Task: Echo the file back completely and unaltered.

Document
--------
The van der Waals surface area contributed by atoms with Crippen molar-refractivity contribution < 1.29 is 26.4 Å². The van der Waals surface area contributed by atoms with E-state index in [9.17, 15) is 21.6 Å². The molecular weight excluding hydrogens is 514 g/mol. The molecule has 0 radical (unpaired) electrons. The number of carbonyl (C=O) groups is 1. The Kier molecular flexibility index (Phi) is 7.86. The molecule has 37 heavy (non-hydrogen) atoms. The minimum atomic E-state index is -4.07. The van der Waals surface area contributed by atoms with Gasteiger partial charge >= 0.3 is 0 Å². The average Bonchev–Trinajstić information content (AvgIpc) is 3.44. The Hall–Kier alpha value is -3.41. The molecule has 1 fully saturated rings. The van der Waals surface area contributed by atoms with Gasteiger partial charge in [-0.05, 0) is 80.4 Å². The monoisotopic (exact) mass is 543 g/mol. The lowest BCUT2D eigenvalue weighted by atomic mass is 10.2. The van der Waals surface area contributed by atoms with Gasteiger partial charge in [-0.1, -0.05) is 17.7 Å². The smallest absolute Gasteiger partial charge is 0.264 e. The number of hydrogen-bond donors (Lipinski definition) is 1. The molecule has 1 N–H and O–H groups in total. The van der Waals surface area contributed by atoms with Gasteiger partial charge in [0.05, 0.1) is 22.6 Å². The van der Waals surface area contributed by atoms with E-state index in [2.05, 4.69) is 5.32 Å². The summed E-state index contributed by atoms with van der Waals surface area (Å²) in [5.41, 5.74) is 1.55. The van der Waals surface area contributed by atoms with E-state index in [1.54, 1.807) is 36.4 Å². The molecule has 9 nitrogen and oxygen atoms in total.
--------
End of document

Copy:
The van der Waals surface area contributed by atoms with Crippen molar-refractivity contribution < 1.29 is 26.4 Å². The van der Waals surface area contributed by atoms with E-state index in [9.17, 15) is 21.6 Å². The molecular weight excluding hydrogens is 514 g/mol. The molecule has 0 radical (unpaired) electrons. The number of carbonyl (C=O) groups is 1. The Kier molecular flexibility index (Phi) is 7.86. The molecule has 37 heavy (non-hydrogen) atoms. The minimum atomic E-state index is -4.07. The van der Waals surface area contributed by atoms with Gasteiger partial charge >= 0.3 is 0 Å². The average Bonchev–Trinajstić information content (AvgIpc) is 3.44. The Hall–Kier alpha value is -3.41. The molecule has 1 fully saturated rings. The van der Waals surface area contributed by atoms with Gasteiger partial charge in [-0.05, 0) is 80.4 Å². The monoisotopic (exact) mass is 543 g/mol. The lowest BCUT2D eigenvalue weighted by atomic mass is 10.2. The van der Waals surface area contributed by atoms with Gasteiger partial charge in [-0.1, -0.05) is 17.7 Å². The smallest absolute Gasteiger partial charge is 0.264 e. The number of hydrogen-bond donors (Lipinski definition) is 1. The molecule has 1 N–H and O–H groups in total. The van der Waals surface area contributed by atoms with Gasteiger partial charge in [0.05, 0.1) is 22.6 Å². The van der Waals surface area contributed by atoms with E-state index in [2.05, 4.69) is 5.32 Å². The summed E-state index contributed by atoms with van der Waals surface area (Å²) in [5.41, 5.74) is 1.55. The van der Waals surface area contributed by atoms with E-state index in [1.54, 1.807) is 36.4 Å². The molecule has 9 nitrogen and oxygen atoms in total.